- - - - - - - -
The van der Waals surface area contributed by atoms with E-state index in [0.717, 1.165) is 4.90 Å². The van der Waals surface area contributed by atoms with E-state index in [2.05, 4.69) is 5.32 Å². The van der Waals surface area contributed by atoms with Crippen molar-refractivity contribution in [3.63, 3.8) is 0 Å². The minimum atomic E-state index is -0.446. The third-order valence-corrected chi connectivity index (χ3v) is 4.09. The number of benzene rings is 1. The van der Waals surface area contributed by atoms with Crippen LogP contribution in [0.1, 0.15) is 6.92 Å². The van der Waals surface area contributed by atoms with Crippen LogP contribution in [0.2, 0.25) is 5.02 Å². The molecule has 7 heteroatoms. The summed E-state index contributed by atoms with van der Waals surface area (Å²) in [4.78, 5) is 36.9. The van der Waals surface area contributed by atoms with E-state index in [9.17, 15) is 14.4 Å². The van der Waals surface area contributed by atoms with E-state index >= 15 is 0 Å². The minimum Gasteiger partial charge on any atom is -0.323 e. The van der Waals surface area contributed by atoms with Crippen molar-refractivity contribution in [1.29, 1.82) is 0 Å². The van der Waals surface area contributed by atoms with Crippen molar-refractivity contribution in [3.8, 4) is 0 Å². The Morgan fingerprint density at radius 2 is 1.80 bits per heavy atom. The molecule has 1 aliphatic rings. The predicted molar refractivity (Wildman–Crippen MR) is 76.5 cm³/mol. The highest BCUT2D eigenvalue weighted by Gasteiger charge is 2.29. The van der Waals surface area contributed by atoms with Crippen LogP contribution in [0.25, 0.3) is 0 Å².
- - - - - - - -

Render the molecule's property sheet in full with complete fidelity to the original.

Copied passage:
The van der Waals surface area contributed by atoms with E-state index in [0.717, 1.165) is 4.90 Å². The van der Waals surface area contributed by atoms with E-state index in [2.05, 4.69) is 5.32 Å². The van der Waals surface area contributed by atoms with Crippen molar-refractivity contribution in [3.63, 3.8) is 0 Å². The minimum atomic E-state index is -0.446. The third-order valence-corrected chi connectivity index (χ3v) is 4.09. The number of benzene rings is 1. The van der Waals surface area contributed by atoms with Crippen LogP contribution in [0.1, 0.15) is 6.92 Å². The van der Waals surface area contributed by atoms with Crippen LogP contribution in [0.2, 0.25) is 5.02 Å². The molecule has 7 heteroatoms. The summed E-state index contributed by atoms with van der Waals surface area (Å²) in [4.78, 5) is 36.9. The van der Waals surface area contributed by atoms with E-state index in [9.17, 15) is 14.4 Å². The van der Waals surface area contributed by atoms with E-state index >= 15 is 0 Å². The minimum Gasteiger partial charge on any atom is -0.323 e. The van der Waals surface area contributed by atoms with Crippen molar-refractivity contribution in [1.29, 1.82) is 0 Å². The van der Waals surface area contributed by atoms with Crippen molar-refractivity contribution in [3.8, 4) is 0 Å². The Morgan fingerprint density at radius 2 is 1.80 bits per heavy atom. The molecule has 1 aliphatic rings. The predicted molar refractivity (Wildman–Crippen MR) is 76.5 cm³/mol. The highest BCUT2D eigenvalue weighted by Gasteiger charge is 2.29. The van der Waals surface area contributed by atoms with Crippen LogP contribution in [0.25, 0.3) is 0 Å².